A couple of weeks ago I noticed these trails out on the ice of the creek the rail trail crosses. It looked like the animals had traveled down the frozen stream on a mild day, or perhaps just after a rain, when the snow that had been sitting on top of the ice had softened just enough to create slushy conditions. The temperature must have dropped shortly after because the prints, while not detailed, were certainly well-defined.
When I first noticed them I’d naturally not brought my camera along, but the unusually dry winter we’re having did me a favour and didn’t snow at all before I was able to make it out. (It’s snowed since, but not very much, and you can still pick out the tracks frozen into the ice. I worry a bit for what this will mean for spring water levels, unless nature’s saving it all up for March. In which case, I worry for March.)
The tracks belong to otters, of course. I say “of course”, but I actually wouldn’t have known this prior to moving to the lake house a few years ago. Then, we discovered a set of similar tracks out on the ice of the lake, and I’d hypothesized that it was a predator periodically dragging a heavy prey. Which still seems like a reasonable guess, but the real answer is obvious, now that I know it.
The long troughs are from the animals sliding on their bellies. They’ll bound for several strides and then flop down, letting their momentum and the slippery ice carry them forward. This helps conserve energy – and during winter, every little bit counts – but is also probably just darn fun. As animals go, otters must be among the most playful.
I’ve actually seen otters in this creek before, so I’m not too surprised to see their tracks here, but I tend to forget they’re around. I encounter them much less frequently here than I do down in the Frontenacs where Dan and I do our summer bird programs.
The Atlas of the Mammals of Ontario, a project undertaken by Ontario Nature and published in 1994 (back when they were still known as the Federation of Ontario Naturalists), provides range maps for all of Ontario’s mammals. The larger species are typically more well-documented than the smaller ones (rodents, bats) simply because they’re easier to find and identify. All of the maps are available at Ontario Nature’s website.
I’ve included here the range map for River Otter, as documented up through the early 1990s. White squares indicate areas where the precise location the record is from (mostly historical and/or OMNR trapline data) can’t be pinpointed. Coloured squares are known. The data used was taken across most of the last century, when available, with date indicated by shape.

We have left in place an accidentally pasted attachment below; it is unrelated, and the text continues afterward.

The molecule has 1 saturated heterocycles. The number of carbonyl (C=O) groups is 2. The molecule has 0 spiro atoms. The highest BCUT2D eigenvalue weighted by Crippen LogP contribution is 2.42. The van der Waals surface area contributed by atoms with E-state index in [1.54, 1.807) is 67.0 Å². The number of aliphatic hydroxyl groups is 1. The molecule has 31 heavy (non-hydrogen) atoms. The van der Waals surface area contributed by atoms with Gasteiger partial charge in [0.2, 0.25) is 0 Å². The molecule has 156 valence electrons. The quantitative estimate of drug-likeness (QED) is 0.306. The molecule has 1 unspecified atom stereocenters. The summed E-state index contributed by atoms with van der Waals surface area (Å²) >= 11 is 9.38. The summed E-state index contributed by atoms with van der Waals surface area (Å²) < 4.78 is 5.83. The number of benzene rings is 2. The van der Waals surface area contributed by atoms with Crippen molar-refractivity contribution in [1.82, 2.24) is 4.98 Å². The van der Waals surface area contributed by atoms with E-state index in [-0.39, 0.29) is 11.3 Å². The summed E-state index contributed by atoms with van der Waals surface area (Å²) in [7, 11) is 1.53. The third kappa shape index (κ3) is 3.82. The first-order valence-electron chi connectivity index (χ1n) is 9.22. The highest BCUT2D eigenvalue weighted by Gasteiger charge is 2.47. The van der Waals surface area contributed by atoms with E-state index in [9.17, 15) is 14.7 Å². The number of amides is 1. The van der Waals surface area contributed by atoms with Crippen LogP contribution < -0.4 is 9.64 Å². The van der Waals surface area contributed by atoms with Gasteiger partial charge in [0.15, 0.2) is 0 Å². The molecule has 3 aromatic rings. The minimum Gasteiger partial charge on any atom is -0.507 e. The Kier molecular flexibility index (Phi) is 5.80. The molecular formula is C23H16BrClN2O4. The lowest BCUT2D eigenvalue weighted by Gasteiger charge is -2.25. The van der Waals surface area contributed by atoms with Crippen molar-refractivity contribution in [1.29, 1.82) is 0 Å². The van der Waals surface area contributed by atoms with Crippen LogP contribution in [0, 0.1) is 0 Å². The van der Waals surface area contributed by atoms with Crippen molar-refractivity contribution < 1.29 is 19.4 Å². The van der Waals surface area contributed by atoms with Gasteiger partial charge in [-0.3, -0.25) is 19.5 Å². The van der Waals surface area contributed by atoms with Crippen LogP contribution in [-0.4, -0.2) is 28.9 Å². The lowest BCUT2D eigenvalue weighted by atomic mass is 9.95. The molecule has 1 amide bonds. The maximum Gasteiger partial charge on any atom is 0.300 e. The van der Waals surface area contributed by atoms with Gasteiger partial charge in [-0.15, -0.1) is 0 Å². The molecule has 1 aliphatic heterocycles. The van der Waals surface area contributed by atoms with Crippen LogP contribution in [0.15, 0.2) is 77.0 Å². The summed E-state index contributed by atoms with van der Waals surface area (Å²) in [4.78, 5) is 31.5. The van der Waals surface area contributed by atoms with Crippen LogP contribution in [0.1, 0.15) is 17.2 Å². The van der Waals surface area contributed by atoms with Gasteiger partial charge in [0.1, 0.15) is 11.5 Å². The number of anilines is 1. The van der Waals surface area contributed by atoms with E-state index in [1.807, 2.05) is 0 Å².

It’s pretty clear that the otter shows a close correlation to the Canadian Shield, rarely found in the limestone regions of most of southern Ontario. This is probably partly due to the fact that water bodies become scarcer in regions with the more porous limestone bedrock, but also likely has something to do with human land use. We’ve modified the vast majority of Ontario south of the Shield, to either urban or agricultural landscapes, with all the loss of habitat and pollution that comes with both. The Shield itself is too rocky, with too shallow a soil base, to make for good farming, so it’s largely been abandoned to nature in the last several decades. Where we live still sees a fair bit of agriculture, but it’s all mostly low-impact – small-scale livestock and hay farms. In the Frontenacs, even that scale of farming becomes scarce, and the primary use of land is simply residential and recreational – homes and cottages.
I was so delighted when I discovered, via a neighbour at the lake, that there were otters in the area. And then when I found the tracks – and later, saw the animals themselves – I was over the moon. Otters! How cool! I’d always thought it funny that I’d never seen them where I grew up, and had kind of figured it was just because where I lived there weren’t any decent-sized water bodies. But looking at the map, now, I guess they weren’t in the area at all. Even if all I’m seeing are the tracks, it’s nice to know they’re here.